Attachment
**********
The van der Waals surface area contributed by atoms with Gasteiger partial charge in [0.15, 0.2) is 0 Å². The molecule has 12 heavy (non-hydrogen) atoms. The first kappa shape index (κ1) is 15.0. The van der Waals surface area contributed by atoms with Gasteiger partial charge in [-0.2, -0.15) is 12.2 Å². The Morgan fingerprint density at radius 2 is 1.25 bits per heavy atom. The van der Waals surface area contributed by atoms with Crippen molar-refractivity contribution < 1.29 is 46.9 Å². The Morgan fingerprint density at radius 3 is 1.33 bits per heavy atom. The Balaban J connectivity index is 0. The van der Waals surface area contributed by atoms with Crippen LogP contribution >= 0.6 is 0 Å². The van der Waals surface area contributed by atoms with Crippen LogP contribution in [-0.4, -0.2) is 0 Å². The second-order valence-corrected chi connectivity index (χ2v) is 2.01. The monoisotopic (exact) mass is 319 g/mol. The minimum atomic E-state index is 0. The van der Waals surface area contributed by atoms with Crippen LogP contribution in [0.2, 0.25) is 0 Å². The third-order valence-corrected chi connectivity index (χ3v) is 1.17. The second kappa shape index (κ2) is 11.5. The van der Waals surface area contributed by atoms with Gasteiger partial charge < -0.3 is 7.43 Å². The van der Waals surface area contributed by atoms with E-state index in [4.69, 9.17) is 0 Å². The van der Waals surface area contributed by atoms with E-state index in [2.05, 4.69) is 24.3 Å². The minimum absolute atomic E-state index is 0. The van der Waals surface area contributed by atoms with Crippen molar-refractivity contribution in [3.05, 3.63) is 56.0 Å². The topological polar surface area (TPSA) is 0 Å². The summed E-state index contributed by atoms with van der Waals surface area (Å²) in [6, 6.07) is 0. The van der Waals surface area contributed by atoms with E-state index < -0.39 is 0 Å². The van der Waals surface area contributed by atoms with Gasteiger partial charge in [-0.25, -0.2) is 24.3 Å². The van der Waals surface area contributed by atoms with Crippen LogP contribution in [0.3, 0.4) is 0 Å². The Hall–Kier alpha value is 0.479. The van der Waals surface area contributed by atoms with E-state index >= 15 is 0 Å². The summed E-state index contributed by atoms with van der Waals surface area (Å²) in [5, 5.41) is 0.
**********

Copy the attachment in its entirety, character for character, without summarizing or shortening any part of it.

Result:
The van der Waals surface area contributed by atoms with Gasteiger partial charge in [0.15, 0.2) is 0 Å². The molecule has 12 heavy (non-hydrogen) atoms. The first kappa shape index (κ1) is 15.0. The van der Waals surface area contributed by atoms with Gasteiger partial charge in [-0.2, -0.15) is 12.2 Å². The Morgan fingerprint density at radius 2 is 1.25 bits per heavy atom. The van der Waals surface area contributed by atoms with Crippen molar-refractivity contribution < 1.29 is 46.9 Å². The Morgan fingerprint density at radius 3 is 1.33 bits per heavy atom. The Balaban J connectivity index is 0. The van der Waals surface area contributed by atoms with Crippen LogP contribution >= 0.6 is 0 Å². The van der Waals surface area contributed by atoms with Crippen LogP contribution in [-0.4, -0.2) is 0 Å². The second-order valence-corrected chi connectivity index (χ2v) is 2.01. The monoisotopic (exact) mass is 319 g/mol. The minimum atomic E-state index is 0. The van der Waals surface area contributed by atoms with Crippen LogP contribution in [0.2, 0.25) is 0 Å². The third-order valence-corrected chi connectivity index (χ3v) is 1.17. The second kappa shape index (κ2) is 11.5. The van der Waals surface area contributed by atoms with Gasteiger partial charge < -0.3 is 7.43 Å². The van der Waals surface area contributed by atoms with E-state index in [4.69, 9.17) is 0 Å². The van der Waals surface area contributed by atoms with E-state index in [2.05, 4.69) is 24.3 Å². The minimum absolute atomic E-state index is 0. The van der Waals surface area contributed by atoms with Crippen molar-refractivity contribution in [3.05, 3.63) is 56.0 Å². The topological polar surface area (TPSA) is 0 Å². The summed E-state index contributed by atoms with van der Waals surface area (Å²) in [6, 6.07) is 0. The van der Waals surface area contributed by atoms with E-state index < -0.39 is 0 Å². The van der Waals surface area contributed by atoms with Gasteiger partial charge in [-0.25, -0.2) is 24.3 Å². The van der Waals surface area contributed by atoms with Crippen LogP contribution in [0.3, 0.4) is 0 Å². The Hall–Kier alpha value is 0.479. The van der Waals surface area contributed by atoms with E-state index >= 15 is 0 Å². The summed E-state index contributed by atoms with van der Waals surface area (Å²) in [5, 5.41) is 0.